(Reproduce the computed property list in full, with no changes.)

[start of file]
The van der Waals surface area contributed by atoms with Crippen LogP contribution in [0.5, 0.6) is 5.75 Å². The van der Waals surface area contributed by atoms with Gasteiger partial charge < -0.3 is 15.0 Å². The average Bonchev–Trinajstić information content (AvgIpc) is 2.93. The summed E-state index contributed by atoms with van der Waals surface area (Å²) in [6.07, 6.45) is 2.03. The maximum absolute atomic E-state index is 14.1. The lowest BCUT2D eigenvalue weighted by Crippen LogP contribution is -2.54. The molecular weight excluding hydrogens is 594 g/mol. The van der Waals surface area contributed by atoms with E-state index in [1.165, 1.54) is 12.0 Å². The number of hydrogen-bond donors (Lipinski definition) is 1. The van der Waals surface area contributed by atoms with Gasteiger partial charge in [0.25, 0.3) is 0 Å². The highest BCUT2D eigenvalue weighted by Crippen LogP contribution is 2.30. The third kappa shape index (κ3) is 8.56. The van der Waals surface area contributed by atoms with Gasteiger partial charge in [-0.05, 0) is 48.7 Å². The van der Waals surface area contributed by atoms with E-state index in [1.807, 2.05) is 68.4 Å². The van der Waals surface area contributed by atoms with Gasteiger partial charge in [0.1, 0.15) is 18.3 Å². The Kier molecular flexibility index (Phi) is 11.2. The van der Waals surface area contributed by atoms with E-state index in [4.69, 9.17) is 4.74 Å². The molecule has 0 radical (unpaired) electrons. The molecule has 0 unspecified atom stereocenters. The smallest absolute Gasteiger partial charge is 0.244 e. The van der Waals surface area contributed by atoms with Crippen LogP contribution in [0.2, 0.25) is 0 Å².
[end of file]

The van der Waals surface area contributed by atoms with Crippen LogP contribution in [0.5, 0.6) is 5.75 Å². The van der Waals surface area contributed by atoms with Gasteiger partial charge < -0.3 is 15.0 Å². The average Bonchev–Trinajstić information content (AvgIpc) is 2.93. The summed E-state index contributed by atoms with van der Waals surface area (Å²) in [6.07, 6.45) is 2.03. The maximum absolute atomic E-state index is 14.1. The lowest BCUT2D eigenvalue weighted by Crippen LogP contribution is -2.54. The molecular weight excluding hydrogens is 594 g/mol. The van der Waals surface area contributed by atoms with E-state index in [1.165, 1.54) is 12.0 Å². The number of hydrogen-bond donors (Lipinski definition) is 1. The van der Waals surface area contributed by atoms with Gasteiger partial charge in [0.25, 0.3) is 0 Å². The highest BCUT2D eigenvalue weighted by Crippen LogP contribution is 2.30. The third kappa shape index (κ3) is 8.56. The van der Waals surface area contributed by atoms with Gasteiger partial charge in [-0.05, 0) is 48.7 Å². The van der Waals surface area contributed by atoms with E-state index in [1.807, 2.05) is 68.4 Å². The van der Waals surface area contributed by atoms with Gasteiger partial charge in [0.1, 0.15) is 18.3 Å². The Kier molecular flexibility index (Phi) is 11.2. The van der Waals surface area contributed by atoms with E-state index in [4.69, 9.17) is 4.74 Å². The molecule has 0 radical (unpaired) electrons. The molecule has 0 unspecified atom stereocenters. The smallest absolute Gasteiger partial charge is 0.244 e. The van der Waals surface area contributed by atoms with Crippen LogP contribution in [0.2, 0.25) is 0 Å².